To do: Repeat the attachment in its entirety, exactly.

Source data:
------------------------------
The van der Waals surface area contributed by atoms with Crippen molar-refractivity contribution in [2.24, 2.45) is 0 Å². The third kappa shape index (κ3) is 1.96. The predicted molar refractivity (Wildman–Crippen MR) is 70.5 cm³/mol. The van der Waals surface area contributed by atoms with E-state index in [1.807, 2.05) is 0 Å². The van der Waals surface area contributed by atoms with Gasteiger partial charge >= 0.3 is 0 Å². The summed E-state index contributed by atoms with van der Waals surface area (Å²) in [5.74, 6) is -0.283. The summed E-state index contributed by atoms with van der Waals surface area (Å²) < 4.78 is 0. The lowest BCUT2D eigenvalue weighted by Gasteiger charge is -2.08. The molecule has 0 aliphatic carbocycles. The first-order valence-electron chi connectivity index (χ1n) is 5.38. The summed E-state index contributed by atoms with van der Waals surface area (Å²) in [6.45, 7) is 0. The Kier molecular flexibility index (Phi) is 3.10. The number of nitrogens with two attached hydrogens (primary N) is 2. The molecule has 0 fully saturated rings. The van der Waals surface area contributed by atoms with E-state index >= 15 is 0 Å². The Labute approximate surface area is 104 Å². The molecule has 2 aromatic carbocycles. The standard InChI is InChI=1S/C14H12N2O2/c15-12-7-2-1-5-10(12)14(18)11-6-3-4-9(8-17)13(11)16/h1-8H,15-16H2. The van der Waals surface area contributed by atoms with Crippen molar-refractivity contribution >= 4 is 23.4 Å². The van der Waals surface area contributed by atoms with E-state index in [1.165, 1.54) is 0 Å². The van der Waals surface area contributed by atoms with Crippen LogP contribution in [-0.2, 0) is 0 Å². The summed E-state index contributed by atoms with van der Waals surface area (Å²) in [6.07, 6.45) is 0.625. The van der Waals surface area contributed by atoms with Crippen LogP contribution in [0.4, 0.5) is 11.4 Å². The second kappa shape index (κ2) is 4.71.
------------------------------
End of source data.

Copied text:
The van der Waals surface area contributed by atoms with Crippen molar-refractivity contribution in [2.24, 2.45) is 0 Å². The third kappa shape index (κ3) is 1.96. The predicted molar refractivity (Wildman–Crippen MR) is 70.5 cm³/mol. The van der Waals surface area contributed by atoms with E-state index in [1.807, 2.05) is 0 Å². The van der Waals surface area contributed by atoms with Gasteiger partial charge >= 0.3 is 0 Å². The summed E-state index contributed by atoms with van der Waals surface area (Å²) in [5.74, 6) is -0.283. The summed E-state index contributed by atoms with van der Waals surface area (Å²) < 4.78 is 0. The lowest BCUT2D eigenvalue weighted by Gasteiger charge is -2.08. The molecule has 0 aliphatic carbocycles. The first-order valence-electron chi connectivity index (χ1n) is 5.38. The summed E-state index contributed by atoms with van der Waals surface area (Å²) in [6.45, 7) is 0. The Kier molecular flexibility index (Phi) is 3.10. The number of nitrogens with two attached hydrogens (primary N) is 2. The molecule has 0 fully saturated rings. The van der Waals surface area contributed by atoms with E-state index >= 15 is 0 Å². The Labute approximate surface area is 104 Å². The molecule has 2 aromatic carbocycles. The standard InChI is InChI=1S/C14H12N2O2/c15-12-7-2-1-5-10(12)14(18)11-6-3-4-9(8-17)13(11)16/h1-8H,15-16H2. The van der Waals surface area contributed by atoms with Crippen molar-refractivity contribution >= 4 is 23.4 Å². The van der Waals surface area contributed by atoms with E-state index in [1.165, 1.54) is 0 Å². The van der Waals surface area contributed by atoms with Crippen LogP contribution in [-0.2, 0) is 0 Å². The summed E-state index contributed by atoms with van der Waals surface area (Å²) in [6.07, 6.45) is 0.625. The van der Waals surface area contributed by atoms with Crippen LogP contribution in [0.4, 0.5) is 11.4 Å². The second kappa shape index (κ2) is 4.71.